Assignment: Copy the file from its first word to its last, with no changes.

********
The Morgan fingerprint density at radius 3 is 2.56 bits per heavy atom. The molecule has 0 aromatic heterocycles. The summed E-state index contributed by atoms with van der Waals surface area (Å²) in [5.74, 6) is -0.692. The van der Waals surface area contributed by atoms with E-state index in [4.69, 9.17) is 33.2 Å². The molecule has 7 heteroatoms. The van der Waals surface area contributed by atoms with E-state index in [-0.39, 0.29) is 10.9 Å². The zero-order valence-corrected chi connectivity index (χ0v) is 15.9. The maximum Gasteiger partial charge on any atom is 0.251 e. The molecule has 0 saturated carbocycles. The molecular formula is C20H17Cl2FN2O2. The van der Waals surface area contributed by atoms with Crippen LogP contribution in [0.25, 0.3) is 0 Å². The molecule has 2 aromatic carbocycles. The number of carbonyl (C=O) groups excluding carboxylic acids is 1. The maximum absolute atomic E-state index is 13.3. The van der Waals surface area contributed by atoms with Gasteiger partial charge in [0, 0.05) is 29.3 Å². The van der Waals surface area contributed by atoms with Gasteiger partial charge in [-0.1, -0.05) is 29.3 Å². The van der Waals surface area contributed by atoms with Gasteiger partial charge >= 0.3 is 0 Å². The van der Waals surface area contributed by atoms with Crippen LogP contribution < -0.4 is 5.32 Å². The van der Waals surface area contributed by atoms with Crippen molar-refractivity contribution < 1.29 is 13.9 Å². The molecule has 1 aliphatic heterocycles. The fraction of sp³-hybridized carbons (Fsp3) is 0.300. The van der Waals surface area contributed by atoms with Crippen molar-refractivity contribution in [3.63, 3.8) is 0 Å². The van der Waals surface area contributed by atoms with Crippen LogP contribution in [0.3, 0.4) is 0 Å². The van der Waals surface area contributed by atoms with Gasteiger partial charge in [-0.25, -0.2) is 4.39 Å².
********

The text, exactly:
The Morgan fingerprint density at radius 3 is 2.56 bits per heavy atom. The molecule has 0 aromatic heterocycles. The summed E-state index contributed by atoms with van der Waals surface area (Å²) in [5.74, 6) is -0.692. The van der Waals surface area contributed by atoms with E-state index in [4.69, 9.17) is 33.2 Å². The molecule has 7 heteroatoms. The van der Waals surface area contributed by atoms with E-state index in [-0.39, 0.29) is 10.9 Å². The zero-order valence-corrected chi connectivity index (χ0v) is 15.9. The maximum Gasteiger partial charge on any atom is 0.251 e. The molecule has 0 saturated carbocycles. The molecular formula is C20H17Cl2FN2O2. The van der Waals surface area contributed by atoms with Crippen LogP contribution in [0.25, 0.3) is 0 Å². The molecule has 2 aromatic carbocycles. The number of carbonyl (C=O) groups excluding carboxylic acids is 1. The maximum absolute atomic E-state index is 13.3. The van der Waals surface area contributed by atoms with Gasteiger partial charge in [0, 0.05) is 29.3 Å². The van der Waals surface area contributed by atoms with Gasteiger partial charge in [-0.1, -0.05) is 29.3 Å². The van der Waals surface area contributed by atoms with Gasteiger partial charge >= 0.3 is 0 Å². The van der Waals surface area contributed by atoms with Crippen LogP contribution < -0.4 is 5.32 Å². The van der Waals surface area contributed by atoms with Crippen molar-refractivity contribution < 1.29 is 13.9 Å². The molecule has 1 aliphatic heterocycles. The fraction of sp³-hybridized carbons (Fsp3) is 0.300. The van der Waals surface area contributed by atoms with Crippen molar-refractivity contribution in [3.63, 3.8) is 0 Å². The van der Waals surface area contributed by atoms with Crippen LogP contribution in [0.3, 0.4) is 0 Å². The van der Waals surface area contributed by atoms with Gasteiger partial charge in [-0.25, -0.2) is 4.39 Å².